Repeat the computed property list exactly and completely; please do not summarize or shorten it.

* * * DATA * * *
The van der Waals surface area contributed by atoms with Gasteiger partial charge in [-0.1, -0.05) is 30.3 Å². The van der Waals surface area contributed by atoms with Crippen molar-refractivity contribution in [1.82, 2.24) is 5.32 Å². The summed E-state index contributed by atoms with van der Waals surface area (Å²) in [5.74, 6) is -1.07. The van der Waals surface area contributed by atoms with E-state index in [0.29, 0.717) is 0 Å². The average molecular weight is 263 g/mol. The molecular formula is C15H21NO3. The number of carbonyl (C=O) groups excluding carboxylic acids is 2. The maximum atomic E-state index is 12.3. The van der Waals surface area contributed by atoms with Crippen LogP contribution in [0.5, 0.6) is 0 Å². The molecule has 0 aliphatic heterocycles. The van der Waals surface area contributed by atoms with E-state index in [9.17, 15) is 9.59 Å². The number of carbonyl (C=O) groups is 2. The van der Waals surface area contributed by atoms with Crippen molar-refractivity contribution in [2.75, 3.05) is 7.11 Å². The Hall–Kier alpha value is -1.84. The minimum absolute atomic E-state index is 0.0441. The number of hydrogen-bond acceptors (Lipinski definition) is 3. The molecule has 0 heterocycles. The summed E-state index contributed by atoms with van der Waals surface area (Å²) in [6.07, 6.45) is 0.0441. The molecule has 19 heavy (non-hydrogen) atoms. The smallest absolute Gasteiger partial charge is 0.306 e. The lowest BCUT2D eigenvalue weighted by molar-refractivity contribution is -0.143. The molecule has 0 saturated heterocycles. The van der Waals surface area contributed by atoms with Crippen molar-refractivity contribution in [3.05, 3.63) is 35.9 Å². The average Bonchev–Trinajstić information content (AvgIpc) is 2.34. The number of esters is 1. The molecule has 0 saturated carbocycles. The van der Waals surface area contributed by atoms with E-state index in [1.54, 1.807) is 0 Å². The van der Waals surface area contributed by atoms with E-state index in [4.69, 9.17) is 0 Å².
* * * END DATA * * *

The van der Waals surface area contributed by atoms with Gasteiger partial charge in [-0.1, -0.05) is 30.3 Å². The van der Waals surface area contributed by atoms with Crippen molar-refractivity contribution in [1.82, 2.24) is 5.32 Å². The summed E-state index contributed by atoms with van der Waals surface area (Å²) in [5.74, 6) is -1.07. The van der Waals surface area contributed by atoms with E-state index in [0.29, 0.717) is 0 Å². The average molecular weight is 263 g/mol. The molecular formula is C15H21NO3. The number of carbonyl (C=O) groups excluding carboxylic acids is 2. The maximum atomic E-state index is 12.3. The van der Waals surface area contributed by atoms with Crippen LogP contribution in [0.5, 0.6) is 0 Å². The molecule has 0 aliphatic heterocycles. The van der Waals surface area contributed by atoms with E-state index in [9.17, 15) is 9.59 Å². The number of carbonyl (C=O) groups is 2. The van der Waals surface area contributed by atoms with Crippen molar-refractivity contribution in [2.75, 3.05) is 7.11 Å². The Hall–Kier alpha value is -1.84. The minimum absolute atomic E-state index is 0.0441. The number of hydrogen-bond acceptors (Lipinski definition) is 3. The molecule has 0 heterocycles. The summed E-state index contributed by atoms with van der Waals surface area (Å²) in [6.07, 6.45) is 0.0441. The molecule has 19 heavy (non-hydrogen) atoms. The smallest absolute Gasteiger partial charge is 0.306 e. The lowest BCUT2D eigenvalue weighted by molar-refractivity contribution is -0.143. The molecule has 0 saturated heterocycles. The van der Waals surface area contributed by atoms with Crippen molar-refractivity contribution in [3.05, 3.63) is 35.9 Å². The average Bonchev–Trinajstić information content (AvgIpc) is 2.34. The number of esters is 1. The molecule has 0 saturated carbocycles. The van der Waals surface area contributed by atoms with E-state index in [1.54, 1.807) is 0 Å². The van der Waals surface area contributed by atoms with E-state index in [4.69, 9.17) is 0 Å².